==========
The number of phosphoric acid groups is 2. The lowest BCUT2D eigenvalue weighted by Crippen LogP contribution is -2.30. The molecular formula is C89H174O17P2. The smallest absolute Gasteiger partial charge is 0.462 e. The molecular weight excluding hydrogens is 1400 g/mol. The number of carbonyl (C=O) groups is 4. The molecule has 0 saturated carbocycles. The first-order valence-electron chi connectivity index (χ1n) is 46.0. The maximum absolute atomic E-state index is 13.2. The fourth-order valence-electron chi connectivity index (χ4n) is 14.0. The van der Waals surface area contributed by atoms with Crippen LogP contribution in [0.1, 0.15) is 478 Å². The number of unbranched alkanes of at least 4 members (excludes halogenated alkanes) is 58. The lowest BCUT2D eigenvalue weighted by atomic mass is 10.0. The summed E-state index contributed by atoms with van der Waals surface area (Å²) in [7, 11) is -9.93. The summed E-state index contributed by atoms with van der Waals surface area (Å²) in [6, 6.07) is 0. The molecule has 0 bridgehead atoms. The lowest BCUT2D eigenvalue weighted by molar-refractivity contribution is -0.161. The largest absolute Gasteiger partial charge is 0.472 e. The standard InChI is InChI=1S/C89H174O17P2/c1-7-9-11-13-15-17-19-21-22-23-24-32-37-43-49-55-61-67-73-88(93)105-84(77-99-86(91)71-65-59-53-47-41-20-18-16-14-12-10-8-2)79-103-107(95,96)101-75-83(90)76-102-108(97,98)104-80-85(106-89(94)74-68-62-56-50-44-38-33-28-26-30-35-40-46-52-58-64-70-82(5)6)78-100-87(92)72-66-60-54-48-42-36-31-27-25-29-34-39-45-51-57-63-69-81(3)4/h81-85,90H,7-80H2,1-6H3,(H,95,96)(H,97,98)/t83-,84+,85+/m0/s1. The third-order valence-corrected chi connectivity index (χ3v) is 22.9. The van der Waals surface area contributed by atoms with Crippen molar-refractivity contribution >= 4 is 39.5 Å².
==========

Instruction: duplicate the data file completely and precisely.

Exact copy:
The number of phosphoric acid groups is 2. The lowest BCUT2D eigenvalue weighted by Crippen LogP contribution is -2.30. The molecular formula is C89H174O17P2. The smallest absolute Gasteiger partial charge is 0.462 e. The molecular weight excluding hydrogens is 1400 g/mol. The number of carbonyl (C=O) groups is 4. The molecule has 0 saturated carbocycles. The first-order valence-electron chi connectivity index (χ1n) is 46.0. The maximum absolute atomic E-state index is 13.2. The fourth-order valence-electron chi connectivity index (χ4n) is 14.0. The van der Waals surface area contributed by atoms with Crippen LogP contribution in [0.1, 0.15) is 478 Å². The number of unbranched alkanes of at least 4 members (excludes halogenated alkanes) is 58. The lowest BCUT2D eigenvalue weighted by atomic mass is 10.0. The summed E-state index contributed by atoms with van der Waals surface area (Å²) in [7, 11) is -9.93. The summed E-state index contributed by atoms with van der Waals surface area (Å²) in [6, 6.07) is 0. The molecule has 0 bridgehead atoms. The lowest BCUT2D eigenvalue weighted by molar-refractivity contribution is -0.161. The largest absolute Gasteiger partial charge is 0.472 e. The standard InChI is InChI=1S/C89H174O17P2/c1-7-9-11-13-15-17-19-21-22-23-24-32-37-43-49-55-61-67-73-88(93)105-84(77-99-86(91)71-65-59-53-47-41-20-18-16-14-12-10-8-2)79-103-107(95,96)101-75-83(90)76-102-108(97,98)104-80-85(106-89(94)74-68-62-56-50-44-38-33-28-26-30-35-40-46-52-58-64-70-82(5)6)78-100-87(92)72-66-60-54-48-42-36-31-27-25-29-34-39-45-51-57-63-69-81(3)4/h81-85,90H,7-80H2,1-6H3,(H,95,96)(H,97,98)/t83-,84+,85+/m0/s1. The third-order valence-corrected chi connectivity index (χ3v) is 22.9. The van der Waals surface area contributed by atoms with Crippen molar-refractivity contribution >= 4 is 39.5 Å².